Gyro Controlled RGB Blinky Ball Will Light Up Your Life

[James Bruton], from the XRobots YouTube channel is known for his multipart robot and cosplay builds. Occasionally, though, he creates a one-off build. Recently, he created a video showing how to build a LED ball that changes color depending on its movement.

The project is built around a series of 3D printed “arms” around a hollow core, each loaded with a strip of APA102 RGB LEDs. An Arduino Mega reads orientation data from an MPU6050 and changes the color of the LEDs based on that input. Two buttons attached to the Mega modify the way that the LEDs change color. The Mega, MPU6050, battery and power circuitry are mounted in the middle of the ball. The DotStar strips are stuck to the outside of the curved arms and the wiring goes from one end of the DotStar strip, up through the middle column of the ball to the top of the next arm. This means more complicated wiring but allows for easier programming of the LEDs.

Unlike [James’] other projects, this one is a quickie, but it works as a great introduction to programming DotStar LEDs with an Arduino, as well as using an accelerometer and gyro chip. The code and the CAD is up on Github if you want to create your own. [James] has had a few of his projects on the site before; check out his Open Dog project, but there’s also another blinky ball project as well.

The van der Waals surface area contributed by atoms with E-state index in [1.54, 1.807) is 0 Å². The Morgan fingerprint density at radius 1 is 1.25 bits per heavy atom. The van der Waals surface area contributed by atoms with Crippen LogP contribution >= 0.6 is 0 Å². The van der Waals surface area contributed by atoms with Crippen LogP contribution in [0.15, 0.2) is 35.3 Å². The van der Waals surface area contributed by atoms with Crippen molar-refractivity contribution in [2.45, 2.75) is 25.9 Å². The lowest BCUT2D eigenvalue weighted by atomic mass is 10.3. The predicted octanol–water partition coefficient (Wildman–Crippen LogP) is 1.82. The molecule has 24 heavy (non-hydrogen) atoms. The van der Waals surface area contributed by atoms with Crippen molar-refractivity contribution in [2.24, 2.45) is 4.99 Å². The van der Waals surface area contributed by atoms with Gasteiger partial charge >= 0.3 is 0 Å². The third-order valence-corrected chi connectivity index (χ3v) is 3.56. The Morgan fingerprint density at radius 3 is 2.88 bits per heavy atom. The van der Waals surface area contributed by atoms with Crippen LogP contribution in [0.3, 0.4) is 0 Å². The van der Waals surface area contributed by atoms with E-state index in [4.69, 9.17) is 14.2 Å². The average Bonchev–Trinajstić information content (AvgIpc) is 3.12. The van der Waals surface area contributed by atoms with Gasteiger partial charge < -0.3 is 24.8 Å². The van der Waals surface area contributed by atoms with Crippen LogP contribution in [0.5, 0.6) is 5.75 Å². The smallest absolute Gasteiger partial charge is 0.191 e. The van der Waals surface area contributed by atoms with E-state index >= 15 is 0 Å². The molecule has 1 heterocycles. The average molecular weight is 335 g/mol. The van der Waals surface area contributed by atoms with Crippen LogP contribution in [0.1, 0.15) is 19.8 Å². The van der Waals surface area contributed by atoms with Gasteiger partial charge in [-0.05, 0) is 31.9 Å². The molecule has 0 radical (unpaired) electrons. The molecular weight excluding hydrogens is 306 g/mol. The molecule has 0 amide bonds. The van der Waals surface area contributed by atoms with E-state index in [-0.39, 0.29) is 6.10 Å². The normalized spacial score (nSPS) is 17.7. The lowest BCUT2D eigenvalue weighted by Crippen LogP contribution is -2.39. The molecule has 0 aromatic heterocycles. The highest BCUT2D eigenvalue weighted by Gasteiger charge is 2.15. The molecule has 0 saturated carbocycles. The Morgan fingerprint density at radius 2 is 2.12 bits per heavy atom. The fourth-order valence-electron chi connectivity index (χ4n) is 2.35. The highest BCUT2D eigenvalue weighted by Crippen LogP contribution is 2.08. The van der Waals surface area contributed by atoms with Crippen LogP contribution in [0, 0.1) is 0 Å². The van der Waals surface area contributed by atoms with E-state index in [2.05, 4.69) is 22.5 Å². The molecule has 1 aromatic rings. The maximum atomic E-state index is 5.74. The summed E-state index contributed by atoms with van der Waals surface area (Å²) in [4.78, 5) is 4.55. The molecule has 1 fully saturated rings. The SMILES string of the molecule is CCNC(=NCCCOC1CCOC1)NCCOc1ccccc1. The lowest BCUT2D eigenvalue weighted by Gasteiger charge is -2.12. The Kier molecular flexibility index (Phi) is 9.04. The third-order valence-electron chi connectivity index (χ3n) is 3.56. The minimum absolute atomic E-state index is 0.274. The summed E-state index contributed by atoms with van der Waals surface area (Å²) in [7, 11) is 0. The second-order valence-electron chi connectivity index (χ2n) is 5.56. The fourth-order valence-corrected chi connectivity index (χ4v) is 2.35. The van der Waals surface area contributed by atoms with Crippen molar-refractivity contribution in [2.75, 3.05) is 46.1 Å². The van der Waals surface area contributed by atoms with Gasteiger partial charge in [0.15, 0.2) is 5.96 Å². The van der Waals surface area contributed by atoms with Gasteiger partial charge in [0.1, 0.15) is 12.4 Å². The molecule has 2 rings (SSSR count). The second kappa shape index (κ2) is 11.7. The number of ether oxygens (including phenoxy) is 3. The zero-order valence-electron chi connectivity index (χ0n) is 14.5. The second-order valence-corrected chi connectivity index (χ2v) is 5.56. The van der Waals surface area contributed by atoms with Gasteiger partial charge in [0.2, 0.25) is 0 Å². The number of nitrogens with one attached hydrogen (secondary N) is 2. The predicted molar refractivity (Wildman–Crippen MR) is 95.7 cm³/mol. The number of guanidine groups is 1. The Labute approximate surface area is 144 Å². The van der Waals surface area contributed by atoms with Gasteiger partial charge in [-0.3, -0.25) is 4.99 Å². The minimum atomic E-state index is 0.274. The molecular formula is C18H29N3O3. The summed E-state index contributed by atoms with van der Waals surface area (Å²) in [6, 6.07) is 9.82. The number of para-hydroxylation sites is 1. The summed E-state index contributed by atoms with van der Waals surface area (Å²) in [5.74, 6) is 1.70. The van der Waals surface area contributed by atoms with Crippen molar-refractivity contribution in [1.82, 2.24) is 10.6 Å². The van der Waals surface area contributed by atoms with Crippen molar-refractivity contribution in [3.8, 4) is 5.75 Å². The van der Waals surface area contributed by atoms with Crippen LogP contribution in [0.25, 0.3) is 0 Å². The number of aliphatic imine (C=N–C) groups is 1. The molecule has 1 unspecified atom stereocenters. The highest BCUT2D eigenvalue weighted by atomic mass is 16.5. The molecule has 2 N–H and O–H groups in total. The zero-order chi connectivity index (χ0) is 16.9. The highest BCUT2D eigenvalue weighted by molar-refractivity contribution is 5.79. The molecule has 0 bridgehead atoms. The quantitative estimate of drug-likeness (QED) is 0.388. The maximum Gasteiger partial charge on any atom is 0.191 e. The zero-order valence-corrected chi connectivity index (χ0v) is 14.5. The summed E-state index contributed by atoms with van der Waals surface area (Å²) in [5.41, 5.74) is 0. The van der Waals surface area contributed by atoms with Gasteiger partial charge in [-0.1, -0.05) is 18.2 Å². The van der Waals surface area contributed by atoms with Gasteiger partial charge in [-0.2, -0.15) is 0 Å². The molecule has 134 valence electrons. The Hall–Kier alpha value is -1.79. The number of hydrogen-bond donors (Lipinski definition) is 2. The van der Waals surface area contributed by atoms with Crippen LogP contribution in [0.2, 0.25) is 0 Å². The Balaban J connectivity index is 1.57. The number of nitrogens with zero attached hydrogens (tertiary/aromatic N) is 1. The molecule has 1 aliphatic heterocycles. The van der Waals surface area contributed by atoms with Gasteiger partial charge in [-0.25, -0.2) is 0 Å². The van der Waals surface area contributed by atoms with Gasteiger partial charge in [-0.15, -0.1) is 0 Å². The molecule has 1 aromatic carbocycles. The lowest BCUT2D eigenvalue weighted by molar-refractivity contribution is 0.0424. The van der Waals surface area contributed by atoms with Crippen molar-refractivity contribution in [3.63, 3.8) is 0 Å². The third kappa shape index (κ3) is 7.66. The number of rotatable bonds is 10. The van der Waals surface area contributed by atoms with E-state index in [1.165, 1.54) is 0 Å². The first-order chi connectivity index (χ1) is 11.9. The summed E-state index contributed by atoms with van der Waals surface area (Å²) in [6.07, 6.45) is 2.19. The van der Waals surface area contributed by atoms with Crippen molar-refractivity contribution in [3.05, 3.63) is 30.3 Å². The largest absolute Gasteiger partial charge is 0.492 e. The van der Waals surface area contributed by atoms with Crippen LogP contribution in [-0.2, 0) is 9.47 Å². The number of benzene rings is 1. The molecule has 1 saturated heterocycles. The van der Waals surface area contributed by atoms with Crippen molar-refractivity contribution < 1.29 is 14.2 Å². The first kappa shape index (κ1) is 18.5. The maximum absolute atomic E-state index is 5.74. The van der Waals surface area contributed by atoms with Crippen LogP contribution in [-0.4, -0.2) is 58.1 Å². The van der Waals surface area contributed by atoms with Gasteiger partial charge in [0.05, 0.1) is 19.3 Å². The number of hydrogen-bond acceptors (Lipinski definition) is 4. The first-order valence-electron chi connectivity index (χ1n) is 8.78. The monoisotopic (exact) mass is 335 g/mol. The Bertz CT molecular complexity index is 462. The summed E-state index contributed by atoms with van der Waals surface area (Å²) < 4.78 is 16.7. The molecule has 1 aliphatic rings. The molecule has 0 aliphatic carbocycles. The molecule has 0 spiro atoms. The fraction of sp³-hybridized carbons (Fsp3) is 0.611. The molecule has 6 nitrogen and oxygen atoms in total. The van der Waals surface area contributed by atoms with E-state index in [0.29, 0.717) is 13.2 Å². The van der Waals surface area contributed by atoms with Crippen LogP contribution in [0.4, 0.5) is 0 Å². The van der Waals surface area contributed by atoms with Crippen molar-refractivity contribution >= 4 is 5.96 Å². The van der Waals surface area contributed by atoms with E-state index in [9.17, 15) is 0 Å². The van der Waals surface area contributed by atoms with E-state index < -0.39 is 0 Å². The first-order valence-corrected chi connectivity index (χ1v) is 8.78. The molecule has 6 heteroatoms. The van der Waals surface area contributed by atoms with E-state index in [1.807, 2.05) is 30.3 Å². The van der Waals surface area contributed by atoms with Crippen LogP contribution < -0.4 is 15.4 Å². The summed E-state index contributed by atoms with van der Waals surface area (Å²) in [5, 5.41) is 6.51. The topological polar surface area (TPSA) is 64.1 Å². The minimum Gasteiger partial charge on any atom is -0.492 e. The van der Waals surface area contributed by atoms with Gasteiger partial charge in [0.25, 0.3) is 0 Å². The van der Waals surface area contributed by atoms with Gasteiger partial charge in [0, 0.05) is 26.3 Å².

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We Want This LED Ball

[Nikolai] has a friend who is into fire and light shows. Her birthday was coming up, so [Nikolai] decided to build something to compliment her performances. He came up with a 10 cm LED ball (Russian, Google translation) that has a matrix of 256 LEDs wrapped around its surface.

The ball’s structural support is its own PCBs. The bottom of the ball is a simple bus – no components needed. The processor module fits into the bus along with the side arcs with LEDs on the edge. The top holds two AA batteries and a MAX1674 step up converter. The view from the inside looks like some sort of bizarre alien device. Very cool.

The central processor module is based around an ATmega88. The microprocessor controls two ‘595 for each of the 16 side panels. So far, four modes of operation have been programmed – a sine graph wrapped around a sphere, a random function, two oscillating circles, and plain old lines. The code for the LED ball is available (offsite link), and thankfully the variables are in English. An impressive piece of engineering and board layout skills.

Check out the video of the LED ball after the break.

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